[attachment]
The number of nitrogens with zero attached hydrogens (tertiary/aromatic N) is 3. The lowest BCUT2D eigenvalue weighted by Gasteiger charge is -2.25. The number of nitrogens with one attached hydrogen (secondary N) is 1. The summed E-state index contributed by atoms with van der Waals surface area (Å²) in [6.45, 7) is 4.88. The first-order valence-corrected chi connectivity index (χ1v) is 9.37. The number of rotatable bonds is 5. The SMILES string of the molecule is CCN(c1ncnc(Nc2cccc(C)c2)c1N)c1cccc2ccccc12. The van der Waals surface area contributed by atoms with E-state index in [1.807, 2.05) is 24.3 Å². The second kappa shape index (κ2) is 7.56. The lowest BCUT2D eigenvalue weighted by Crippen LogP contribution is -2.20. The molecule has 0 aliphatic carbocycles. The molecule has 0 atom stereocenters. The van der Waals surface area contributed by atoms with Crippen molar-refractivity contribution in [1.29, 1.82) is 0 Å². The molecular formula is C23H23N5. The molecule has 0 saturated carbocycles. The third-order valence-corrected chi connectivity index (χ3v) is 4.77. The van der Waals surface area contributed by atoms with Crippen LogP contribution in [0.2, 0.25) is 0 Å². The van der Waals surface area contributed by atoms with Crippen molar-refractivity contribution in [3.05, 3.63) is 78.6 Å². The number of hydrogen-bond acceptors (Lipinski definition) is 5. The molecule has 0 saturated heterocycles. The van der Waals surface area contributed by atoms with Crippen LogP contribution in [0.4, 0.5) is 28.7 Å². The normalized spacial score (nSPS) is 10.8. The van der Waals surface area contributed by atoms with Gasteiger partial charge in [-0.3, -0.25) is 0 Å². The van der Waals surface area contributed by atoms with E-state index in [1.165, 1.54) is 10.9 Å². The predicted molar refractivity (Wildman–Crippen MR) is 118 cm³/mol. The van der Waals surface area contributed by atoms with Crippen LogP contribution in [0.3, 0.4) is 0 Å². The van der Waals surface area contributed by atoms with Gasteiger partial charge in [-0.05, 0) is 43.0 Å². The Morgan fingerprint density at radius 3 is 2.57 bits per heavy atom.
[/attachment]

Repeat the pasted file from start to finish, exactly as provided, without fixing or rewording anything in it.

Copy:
The number of nitrogens with zero attached hydrogens (tertiary/aromatic N) is 3. The lowest BCUT2D eigenvalue weighted by Gasteiger charge is -2.25. The number of nitrogens with one attached hydrogen (secondary N) is 1. The summed E-state index contributed by atoms with van der Waals surface area (Å²) in [6.45, 7) is 4.88. The first-order valence-corrected chi connectivity index (χ1v) is 9.37. The number of rotatable bonds is 5. The SMILES string of the molecule is CCN(c1ncnc(Nc2cccc(C)c2)c1N)c1cccc2ccccc12. The van der Waals surface area contributed by atoms with E-state index in [1.807, 2.05) is 24.3 Å². The second kappa shape index (κ2) is 7.56. The lowest BCUT2D eigenvalue weighted by Crippen LogP contribution is -2.20. The molecule has 0 aliphatic carbocycles. The molecule has 0 atom stereocenters. The van der Waals surface area contributed by atoms with Crippen molar-refractivity contribution in [1.29, 1.82) is 0 Å². The molecular formula is C23H23N5. The molecule has 0 saturated carbocycles. The third-order valence-corrected chi connectivity index (χ3v) is 4.77. The van der Waals surface area contributed by atoms with Crippen LogP contribution in [0.2, 0.25) is 0 Å². The van der Waals surface area contributed by atoms with Crippen molar-refractivity contribution in [3.05, 3.63) is 78.6 Å². The number of hydrogen-bond acceptors (Lipinski definition) is 5. The molecule has 0 saturated heterocycles. The van der Waals surface area contributed by atoms with Crippen LogP contribution in [0.4, 0.5) is 28.7 Å². The normalized spacial score (nSPS) is 10.8. The van der Waals surface area contributed by atoms with Gasteiger partial charge in [-0.3, -0.25) is 0 Å². The van der Waals surface area contributed by atoms with E-state index in [1.165, 1.54) is 10.9 Å². The predicted molar refractivity (Wildman–Crippen MR) is 118 cm³/mol. The van der Waals surface area contributed by atoms with Crippen LogP contribution in [0.3, 0.4) is 0 Å². The van der Waals surface area contributed by atoms with Gasteiger partial charge in [-0.05, 0) is 43.0 Å². The Morgan fingerprint density at radius 3 is 2.57 bits per heavy atom.